Address: Tower Bridge Road, London SE1 2UP

Website

Time: Visitor Centre from 9.30 or 10.00am

Time Information: www.towerbridge.org.uk/opening-hours/

Phone: 0207 403 3761

Entry Price: £9.00 for adult entry to Visitor Centre

900m from London Bridge

500m from Tower Hill

Address: Tower Bridge Road, London SE1 2UP

Website

Time: Visitor Centre from 9.30 or 10.00am

Phone: 0207 403 3761

Add to Favorites

Rating :

Mail to a friend
Time Information: www.towerbridge.org.uk/opening-hours/
Entry Price: £9.00 for adult entry to Visitor Centre

At one time, London Bridge was the only bridge in London, but gradually others were built due to demand as the city grew. By the 19th century, with the effect of the industrial revolution, London had become the busiest port in the world with an enormous number of ships sailing up the Thames. And they came from all over the world to the Dock area to the east of London Bridge.

This huge influx of business saw the east end of London grow substantially, but there was a problem. To get across the river, the eastenders had to travel all the way up to London Bridge and back down the other side or get a ferry across. They needed a bridge, but huge masted sailing ships needed access in and out without an obstruction. By 1876 Parliament had made the decision to build a vehicle crossing and the design was put open to the public.

The winning design was by city architect Horace Jones, who was ironically one of the judges, and engineer John Wolfe Barry. It was a bascule and suspension bridge which allowed the roadway to be raised to let the ships pass through. Construction started in 1886 and it was opened in 1894 by the Prince of Wales.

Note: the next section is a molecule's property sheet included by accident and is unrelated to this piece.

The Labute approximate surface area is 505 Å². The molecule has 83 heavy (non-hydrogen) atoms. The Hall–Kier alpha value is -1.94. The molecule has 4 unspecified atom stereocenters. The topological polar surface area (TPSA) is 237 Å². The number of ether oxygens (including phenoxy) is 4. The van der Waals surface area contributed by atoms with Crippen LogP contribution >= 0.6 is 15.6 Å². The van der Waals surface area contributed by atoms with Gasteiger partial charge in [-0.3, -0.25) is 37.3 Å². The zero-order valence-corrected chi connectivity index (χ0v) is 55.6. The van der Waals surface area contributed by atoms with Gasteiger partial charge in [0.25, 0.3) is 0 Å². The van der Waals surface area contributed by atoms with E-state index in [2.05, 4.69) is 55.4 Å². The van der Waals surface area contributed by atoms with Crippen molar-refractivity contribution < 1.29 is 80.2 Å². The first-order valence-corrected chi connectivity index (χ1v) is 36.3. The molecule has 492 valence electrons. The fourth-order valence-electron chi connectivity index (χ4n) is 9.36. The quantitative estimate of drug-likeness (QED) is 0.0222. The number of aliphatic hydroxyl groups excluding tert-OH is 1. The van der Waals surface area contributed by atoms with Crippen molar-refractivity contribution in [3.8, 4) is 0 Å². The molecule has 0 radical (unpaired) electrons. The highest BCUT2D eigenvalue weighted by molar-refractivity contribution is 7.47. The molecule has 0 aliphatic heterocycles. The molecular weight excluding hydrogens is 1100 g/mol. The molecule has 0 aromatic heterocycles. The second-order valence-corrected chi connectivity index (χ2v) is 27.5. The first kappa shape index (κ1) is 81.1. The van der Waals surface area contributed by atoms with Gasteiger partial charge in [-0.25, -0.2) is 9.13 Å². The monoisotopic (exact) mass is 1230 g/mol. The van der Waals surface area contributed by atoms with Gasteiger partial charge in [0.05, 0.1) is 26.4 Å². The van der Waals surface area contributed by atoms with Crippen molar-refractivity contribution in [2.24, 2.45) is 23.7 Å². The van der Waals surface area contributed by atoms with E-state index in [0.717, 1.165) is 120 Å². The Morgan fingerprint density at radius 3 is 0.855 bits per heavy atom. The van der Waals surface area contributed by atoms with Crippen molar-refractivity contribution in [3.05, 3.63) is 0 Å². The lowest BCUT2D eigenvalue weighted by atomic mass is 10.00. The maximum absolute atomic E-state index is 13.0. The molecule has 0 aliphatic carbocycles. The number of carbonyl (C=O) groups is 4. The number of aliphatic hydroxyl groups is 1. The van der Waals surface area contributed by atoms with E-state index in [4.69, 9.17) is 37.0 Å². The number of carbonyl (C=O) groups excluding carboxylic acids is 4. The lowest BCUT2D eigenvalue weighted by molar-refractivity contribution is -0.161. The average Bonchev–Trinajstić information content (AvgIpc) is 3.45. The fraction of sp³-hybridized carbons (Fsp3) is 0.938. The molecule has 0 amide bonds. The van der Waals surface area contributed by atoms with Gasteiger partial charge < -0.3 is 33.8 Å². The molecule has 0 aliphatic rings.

To ease congestion a foot tunnel had been built under the Thames in 1870 whilst above the bridge two walkways were built to save pedestrians waiting for ships to pass. The tunnel closed in 1898. The bridge cost over £1m, which was a vast amount and would equate to over £100m today.

The mechanism was powered by steam engines which stored steam in six accumulators ready for instant use. This method remained in operation until 1976 when it was replaced by oil and electricity.

In 1910 the overhead walkways were closed as they were seldom used and had become the haunt of prostitutes and thieves. In 1982 they were opened as the exhibition area which now attracts 380,000 visitors a year. The red, white and blue colours remain from the Queen’s Silver Jubilee in 1977. There are vehicle limits today and for vehicles and vessels there is no charge.

Far from being the simple bridge that it was designed to be, Tower Bridge is now amongst the most famous London landmarks.

Click on the pics below for an enlarged view and use the arrow towards the right edge of each pic to go on to the next.